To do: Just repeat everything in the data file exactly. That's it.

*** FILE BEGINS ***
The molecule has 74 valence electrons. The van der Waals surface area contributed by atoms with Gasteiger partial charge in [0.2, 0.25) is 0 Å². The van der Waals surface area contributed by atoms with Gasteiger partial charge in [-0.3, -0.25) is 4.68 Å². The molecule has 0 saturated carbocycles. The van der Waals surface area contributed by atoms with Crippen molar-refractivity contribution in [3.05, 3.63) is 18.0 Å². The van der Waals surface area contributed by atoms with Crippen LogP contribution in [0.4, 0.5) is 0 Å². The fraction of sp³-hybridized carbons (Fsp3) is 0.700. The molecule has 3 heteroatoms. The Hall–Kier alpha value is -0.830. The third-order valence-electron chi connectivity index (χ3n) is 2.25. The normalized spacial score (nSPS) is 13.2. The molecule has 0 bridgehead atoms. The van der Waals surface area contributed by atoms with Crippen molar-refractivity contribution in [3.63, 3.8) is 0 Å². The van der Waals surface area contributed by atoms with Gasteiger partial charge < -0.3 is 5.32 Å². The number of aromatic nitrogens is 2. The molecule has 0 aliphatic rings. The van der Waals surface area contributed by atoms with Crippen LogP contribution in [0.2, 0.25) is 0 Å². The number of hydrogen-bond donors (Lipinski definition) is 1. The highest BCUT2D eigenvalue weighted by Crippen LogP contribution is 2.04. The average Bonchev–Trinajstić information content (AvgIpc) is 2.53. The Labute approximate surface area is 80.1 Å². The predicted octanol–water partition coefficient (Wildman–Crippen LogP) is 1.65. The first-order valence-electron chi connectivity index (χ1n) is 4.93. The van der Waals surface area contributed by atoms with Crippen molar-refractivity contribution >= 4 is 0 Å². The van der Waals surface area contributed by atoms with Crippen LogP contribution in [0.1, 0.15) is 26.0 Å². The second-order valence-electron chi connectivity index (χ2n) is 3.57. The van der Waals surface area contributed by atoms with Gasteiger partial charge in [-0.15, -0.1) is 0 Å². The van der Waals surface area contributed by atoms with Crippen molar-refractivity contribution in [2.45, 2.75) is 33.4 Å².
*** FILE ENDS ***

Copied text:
The molecule has 74 valence electrons. The van der Waals surface area contributed by atoms with Gasteiger partial charge in [0.2, 0.25) is 0 Å². The van der Waals surface area contributed by atoms with Gasteiger partial charge in [-0.3, -0.25) is 4.68 Å². The molecule has 0 saturated carbocycles. The van der Waals surface area contributed by atoms with Crippen molar-refractivity contribution in [3.05, 3.63) is 18.0 Å². The van der Waals surface area contributed by atoms with Crippen LogP contribution in [0.4, 0.5) is 0 Å². The fraction of sp³-hybridized carbons (Fsp3) is 0.700. The molecule has 3 heteroatoms. The Hall–Kier alpha value is -0.830. The third-order valence-electron chi connectivity index (χ3n) is 2.25. The normalized spacial score (nSPS) is 13.2. The molecule has 0 bridgehead atoms. The van der Waals surface area contributed by atoms with Crippen molar-refractivity contribution in [3.63, 3.8) is 0 Å². The van der Waals surface area contributed by atoms with Gasteiger partial charge < -0.3 is 5.32 Å². The number of aromatic nitrogens is 2. The molecule has 0 aliphatic rings. The van der Waals surface area contributed by atoms with Crippen LogP contribution in [0.2, 0.25) is 0 Å². The number of hydrogen-bond donors (Lipinski definition) is 1. The highest BCUT2D eigenvalue weighted by Crippen LogP contribution is 2.04. The average Bonchev–Trinajstić information content (AvgIpc) is 2.53. The Labute approximate surface area is 80.1 Å². The predicted octanol–water partition coefficient (Wildman–Crippen LogP) is 1.65. The first-order valence-electron chi connectivity index (χ1n) is 4.93. The van der Waals surface area contributed by atoms with Crippen molar-refractivity contribution >= 4 is 0 Å². The van der Waals surface area contributed by atoms with Crippen LogP contribution in [0.1, 0.15) is 26.0 Å². The second-order valence-electron chi connectivity index (χ2n) is 3.57. The van der Waals surface area contributed by atoms with Gasteiger partial charge in [-0.15, -0.1) is 0 Å². The van der Waals surface area contributed by atoms with Crippen molar-refractivity contribution in [2.45, 2.75) is 33.4 Å².